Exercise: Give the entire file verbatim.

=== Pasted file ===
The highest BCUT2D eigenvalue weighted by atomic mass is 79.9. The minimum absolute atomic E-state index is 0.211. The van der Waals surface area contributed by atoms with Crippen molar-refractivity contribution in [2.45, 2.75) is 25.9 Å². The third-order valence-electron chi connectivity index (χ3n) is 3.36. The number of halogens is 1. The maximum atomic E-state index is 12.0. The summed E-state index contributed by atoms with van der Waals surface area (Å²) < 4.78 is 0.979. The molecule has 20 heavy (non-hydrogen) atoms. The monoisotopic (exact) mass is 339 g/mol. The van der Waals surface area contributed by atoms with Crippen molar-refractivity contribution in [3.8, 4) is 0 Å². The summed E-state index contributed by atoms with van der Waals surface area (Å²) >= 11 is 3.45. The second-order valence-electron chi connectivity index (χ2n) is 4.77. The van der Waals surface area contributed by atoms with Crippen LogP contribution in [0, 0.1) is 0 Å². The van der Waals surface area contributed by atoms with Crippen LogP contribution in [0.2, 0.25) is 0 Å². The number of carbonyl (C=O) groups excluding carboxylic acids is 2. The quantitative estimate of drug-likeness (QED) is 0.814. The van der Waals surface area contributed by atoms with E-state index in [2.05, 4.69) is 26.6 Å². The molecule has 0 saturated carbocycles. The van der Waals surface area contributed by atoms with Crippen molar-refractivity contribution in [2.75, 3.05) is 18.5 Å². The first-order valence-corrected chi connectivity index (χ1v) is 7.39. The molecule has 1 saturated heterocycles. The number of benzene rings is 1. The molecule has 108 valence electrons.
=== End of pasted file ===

The highest BCUT2D eigenvalue weighted by atomic mass is 79.9. The minimum absolute atomic E-state index is 0.211. The van der Waals surface area contributed by atoms with Crippen molar-refractivity contribution in [2.45, 2.75) is 25.9 Å². The third-order valence-electron chi connectivity index (χ3n) is 3.36. The number of halogens is 1. The maximum atomic E-state index is 12.0. The summed E-state index contributed by atoms with van der Waals surface area (Å²) < 4.78 is 0.979. The molecule has 20 heavy (non-hydrogen) atoms. The monoisotopic (exact) mass is 339 g/mol. The van der Waals surface area contributed by atoms with Crippen molar-refractivity contribution in [3.8, 4) is 0 Å². The summed E-state index contributed by atoms with van der Waals surface area (Å²) >= 11 is 3.45. The second-order valence-electron chi connectivity index (χ2n) is 4.77. The van der Waals surface area contributed by atoms with Crippen LogP contribution in [0, 0.1) is 0 Å². The van der Waals surface area contributed by atoms with Crippen LogP contribution in [0.2, 0.25) is 0 Å². The number of carbonyl (C=O) groups excluding carboxylic acids is 2. The quantitative estimate of drug-likeness (QED) is 0.814. The van der Waals surface area contributed by atoms with E-state index in [2.05, 4.69) is 26.6 Å². The molecule has 0 saturated carbocycles. The van der Waals surface area contributed by atoms with Crippen molar-refractivity contribution in [2.75, 3.05) is 18.5 Å². The first-order valence-corrected chi connectivity index (χ1v) is 7.39. The molecule has 1 saturated heterocycles. The number of benzene rings is 1. The molecule has 108 valence electrons.